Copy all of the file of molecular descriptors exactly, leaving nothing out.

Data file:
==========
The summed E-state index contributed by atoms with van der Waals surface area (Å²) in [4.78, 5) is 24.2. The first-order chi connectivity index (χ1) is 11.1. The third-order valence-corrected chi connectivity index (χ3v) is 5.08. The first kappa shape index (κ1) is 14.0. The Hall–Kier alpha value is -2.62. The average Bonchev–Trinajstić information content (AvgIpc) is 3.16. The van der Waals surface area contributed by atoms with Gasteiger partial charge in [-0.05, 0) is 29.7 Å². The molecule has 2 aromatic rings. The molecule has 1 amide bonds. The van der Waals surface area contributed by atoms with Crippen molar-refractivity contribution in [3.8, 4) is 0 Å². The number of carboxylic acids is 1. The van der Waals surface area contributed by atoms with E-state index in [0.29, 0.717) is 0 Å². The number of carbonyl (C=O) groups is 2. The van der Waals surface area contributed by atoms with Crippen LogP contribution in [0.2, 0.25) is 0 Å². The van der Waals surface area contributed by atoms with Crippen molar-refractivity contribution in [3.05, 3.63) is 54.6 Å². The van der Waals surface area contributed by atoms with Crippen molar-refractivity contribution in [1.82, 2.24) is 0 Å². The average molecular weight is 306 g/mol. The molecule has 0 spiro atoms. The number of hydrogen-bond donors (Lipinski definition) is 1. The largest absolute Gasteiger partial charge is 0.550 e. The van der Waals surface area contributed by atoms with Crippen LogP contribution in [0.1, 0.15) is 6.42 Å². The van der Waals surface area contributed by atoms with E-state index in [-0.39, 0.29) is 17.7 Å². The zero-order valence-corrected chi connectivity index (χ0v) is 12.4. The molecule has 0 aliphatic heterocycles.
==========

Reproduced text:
The summed E-state index contributed by atoms with van der Waals surface area (Å²) in [4.78, 5) is 24.2. The first-order chi connectivity index (χ1) is 11.1. The third-order valence-corrected chi connectivity index (χ3v) is 5.08. The first kappa shape index (κ1) is 14.0. The Hall–Kier alpha value is -2.62. The average Bonchev–Trinajstić information content (AvgIpc) is 3.16. The van der Waals surface area contributed by atoms with Gasteiger partial charge in [-0.05, 0) is 29.7 Å². The molecule has 2 aromatic rings. The molecule has 1 amide bonds. The van der Waals surface area contributed by atoms with Crippen molar-refractivity contribution in [3.8, 4) is 0 Å². The number of carboxylic acids is 1. The van der Waals surface area contributed by atoms with E-state index in [0.29, 0.717) is 0 Å². The number of carbonyl (C=O) groups is 2. The van der Waals surface area contributed by atoms with Crippen LogP contribution in [0.2, 0.25) is 0 Å². The van der Waals surface area contributed by atoms with Crippen molar-refractivity contribution in [3.05, 3.63) is 54.6 Å². The van der Waals surface area contributed by atoms with Crippen molar-refractivity contribution in [1.82, 2.24) is 0 Å². The average molecular weight is 306 g/mol. The molecule has 0 spiro atoms. The number of hydrogen-bond donors (Lipinski definition) is 1. The largest absolute Gasteiger partial charge is 0.550 e. The van der Waals surface area contributed by atoms with Crippen LogP contribution in [0.1, 0.15) is 6.42 Å². The van der Waals surface area contributed by atoms with E-state index in [-0.39, 0.29) is 17.7 Å². The zero-order valence-corrected chi connectivity index (χ0v) is 12.4. The molecule has 0 aliphatic heterocycles.